Current Projects

Keywords for Comics Studies is forthcoming from New York University Press in 2020!

Co-Editors Ramzi Fawaz, Shelley Streeby, and Deborah Whaley

From our book proposal: "The 2015-2016 academic year signaled a renaissance in comics studies unprecedented in the history of humanities scholarship in the U.S...Certainly, comics studies is not a new field, emerging as far back as Gilbert Seldes’s classic 1957 study of American popular culture The Seven Lively Arts, and most explicitly with the publication of Scott McCloud’s Understanding Comics: The Invisible Art in 1993. Yet the recent exponential growth of comics scholarship and intellectual community points to the field’s newfound relevance to a range of disciplines in the humanities, including media and cultural studies, art history, women’s, gender, and sexuality studies, American Studies, history, anthropology and beyond. Quite simply, this renaissance in comics studies is in large part due to the field’s increasing interdisciplinarity, and the daring scholarship of a new generation of researchers who have explored the medium’s unique formal properties in direct relation to its distinct historical, political, and cultural contexts of production and circulation. Some of the field’s most classical debates regarding the value of lowbrow cultural forms, the distinct formal and aesthetic affordances of hand-drawn and sequential art, the effects of print circulation and the development of non-traditional and youth audiences, have either been placed into new contexts, or else revalued for their generative insights into the reading experience...We believe that a Keywords for Comics Studies volume shaped by an interdisciplinary cultural studies vision can provide scholars and non-academic readers with a wide range of terms that speak to the formal and historical specificities of the medium, while also showing how the key aesthetic, political, and cultural questions comics raise have wide-reaching relevance to the humanities."


I am currently completing a new book called Speculative Archives: Women Writers, Science Fiction World-Making, and the Art of Memory


This book focuses on the archiving, memory work, and speculative writing of several great women writers of science fiction, including Octavia E. Butler, Ursula K. Le Guin, James Tiptree, Jr., Nalo Hopkinson, and Judith Merril. I argue that their archiving and collecting are connected to world-making projects and the production of speculative theory. In each case, I consider the contexts in which their archival energies were stimulated and how their archiving intervened in larger structures of power. These structures include the world-destroying forces of colonialism and imperialism from the Vietnam War through the early 21st century, which reshaped ecologies and science; schooling and education; gender, race, and sexuality; and politics, government, and international relations. Throughout, I suggest that archiving and fiction writing are important world-making tools for the feminist speculative imagination.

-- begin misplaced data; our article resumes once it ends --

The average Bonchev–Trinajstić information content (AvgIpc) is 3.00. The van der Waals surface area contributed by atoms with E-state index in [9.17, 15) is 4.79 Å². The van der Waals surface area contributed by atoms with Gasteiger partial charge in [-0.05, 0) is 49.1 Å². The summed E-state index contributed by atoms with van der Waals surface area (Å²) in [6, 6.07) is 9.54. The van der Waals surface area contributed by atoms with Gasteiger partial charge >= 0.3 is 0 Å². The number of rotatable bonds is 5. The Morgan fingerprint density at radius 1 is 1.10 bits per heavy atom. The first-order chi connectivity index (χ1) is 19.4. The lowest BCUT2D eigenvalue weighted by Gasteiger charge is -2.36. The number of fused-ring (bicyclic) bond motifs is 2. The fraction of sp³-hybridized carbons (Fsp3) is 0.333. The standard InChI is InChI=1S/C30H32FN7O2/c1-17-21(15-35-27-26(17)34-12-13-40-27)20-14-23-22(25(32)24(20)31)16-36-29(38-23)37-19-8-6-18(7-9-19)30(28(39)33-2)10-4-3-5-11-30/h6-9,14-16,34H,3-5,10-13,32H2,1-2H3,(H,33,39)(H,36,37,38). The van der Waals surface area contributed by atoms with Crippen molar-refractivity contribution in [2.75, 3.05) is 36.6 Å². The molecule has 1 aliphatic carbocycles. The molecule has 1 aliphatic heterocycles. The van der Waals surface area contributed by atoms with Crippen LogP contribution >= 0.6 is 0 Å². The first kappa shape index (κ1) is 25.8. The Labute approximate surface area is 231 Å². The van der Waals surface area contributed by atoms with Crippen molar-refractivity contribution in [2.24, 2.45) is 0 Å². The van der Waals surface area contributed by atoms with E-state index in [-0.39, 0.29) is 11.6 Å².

University of California Multicampus Research and Programs Initiatives (MRPI): “Speculative Futures” ($270,000)

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"Queer Hemisphere: America Queer" UCHRI Research Group

Kirstie A. Dorr, Ethnic Studies, UC San Diego
Deborah R. Vargas, Ethnic Studies, UC Riverside
Marcia Ochoa, Feminist Studies, UC Santa Cruz

Christina Leon, School of Writing, Literature, and Film, Oregon State University
Justin Perez, Anthropology, UC Irvine
Ivan Ramos, Ethnic Studies, UC Riverside
Shelley Streeby, Ethnic Studies, UC San Diego
Jennifer Tyburczy, Feminist Studies, UC Santa Barbara

Convened by Professors Kirstie A. Dorr, Ethnic Studies, UC San Diego and Deborah R. Vargas, Ethnic Studies, UC Riverside, and Marcia Ochoa, Feminist Studies, UC Santa Cruz, this residency aims to cultivate an interdisciplinary, multilingual dialogue between Latin America queer theory/sexuality studies and US women/queer of color feminisms. By applying geo-political pressure to ‘queer’ as an analytical category, the goal is to generate more textured accounts of and nuanced dialogues about how gender and sexual alterity are racially produced, lived and circulated in distinct, yet imbricated sites and contexts throughout the Americas. To counter the uncritical mainstreaming of US queer theory as centered site and presumed subject of study, their inquiry will address how current debates within the field concerning tensions between the rural and the urban, the public and the private, the center and the periphery, the productive and the reproductive, or the state and civil society might be differently and differentially articulated from queer and feminist of color perspectives that attend to both the geo-cultural specificities and the geo-historical entanglements that inflect relational scales of racial/sexual management.